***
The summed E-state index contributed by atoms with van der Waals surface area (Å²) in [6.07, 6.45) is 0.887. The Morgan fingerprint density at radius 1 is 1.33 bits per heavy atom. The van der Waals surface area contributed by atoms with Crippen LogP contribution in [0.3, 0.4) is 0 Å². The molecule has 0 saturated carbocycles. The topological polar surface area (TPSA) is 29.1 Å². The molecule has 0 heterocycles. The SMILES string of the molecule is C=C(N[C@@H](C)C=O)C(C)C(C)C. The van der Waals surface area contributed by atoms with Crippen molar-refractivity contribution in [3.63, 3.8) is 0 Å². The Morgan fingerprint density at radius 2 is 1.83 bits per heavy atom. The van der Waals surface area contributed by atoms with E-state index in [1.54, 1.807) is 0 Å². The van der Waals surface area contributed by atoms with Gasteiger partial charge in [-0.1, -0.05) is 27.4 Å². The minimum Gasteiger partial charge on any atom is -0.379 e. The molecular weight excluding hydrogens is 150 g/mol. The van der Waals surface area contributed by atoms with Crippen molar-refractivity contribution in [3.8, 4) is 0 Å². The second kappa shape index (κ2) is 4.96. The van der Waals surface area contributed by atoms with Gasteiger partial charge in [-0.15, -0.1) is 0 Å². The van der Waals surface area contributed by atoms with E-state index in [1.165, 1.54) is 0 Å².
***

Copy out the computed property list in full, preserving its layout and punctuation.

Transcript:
The summed E-state index contributed by atoms with van der Waals surface area (Å²) in [6.07, 6.45) is 0.887. The Morgan fingerprint density at radius 1 is 1.33 bits per heavy atom. The van der Waals surface area contributed by atoms with Crippen LogP contribution in [0.3, 0.4) is 0 Å². The molecule has 0 saturated carbocycles. The topological polar surface area (TPSA) is 29.1 Å². The molecule has 0 heterocycles. The SMILES string of the molecule is C=C(N[C@@H](C)C=O)C(C)C(C)C. The van der Waals surface area contributed by atoms with Crippen molar-refractivity contribution in [3.63, 3.8) is 0 Å². The Morgan fingerprint density at radius 2 is 1.83 bits per heavy atom. The van der Waals surface area contributed by atoms with E-state index in [1.54, 1.807) is 0 Å². The van der Waals surface area contributed by atoms with Gasteiger partial charge in [-0.1, -0.05) is 27.4 Å². The minimum Gasteiger partial charge on any atom is -0.379 e. The molecular weight excluding hydrogens is 150 g/mol. The van der Waals surface area contributed by atoms with Crippen molar-refractivity contribution in [3.8, 4) is 0 Å². The second kappa shape index (κ2) is 4.96. The van der Waals surface area contributed by atoms with Gasteiger partial charge in [-0.15, -0.1) is 0 Å². The van der Waals surface area contributed by atoms with E-state index in [1.165, 1.54) is 0 Å².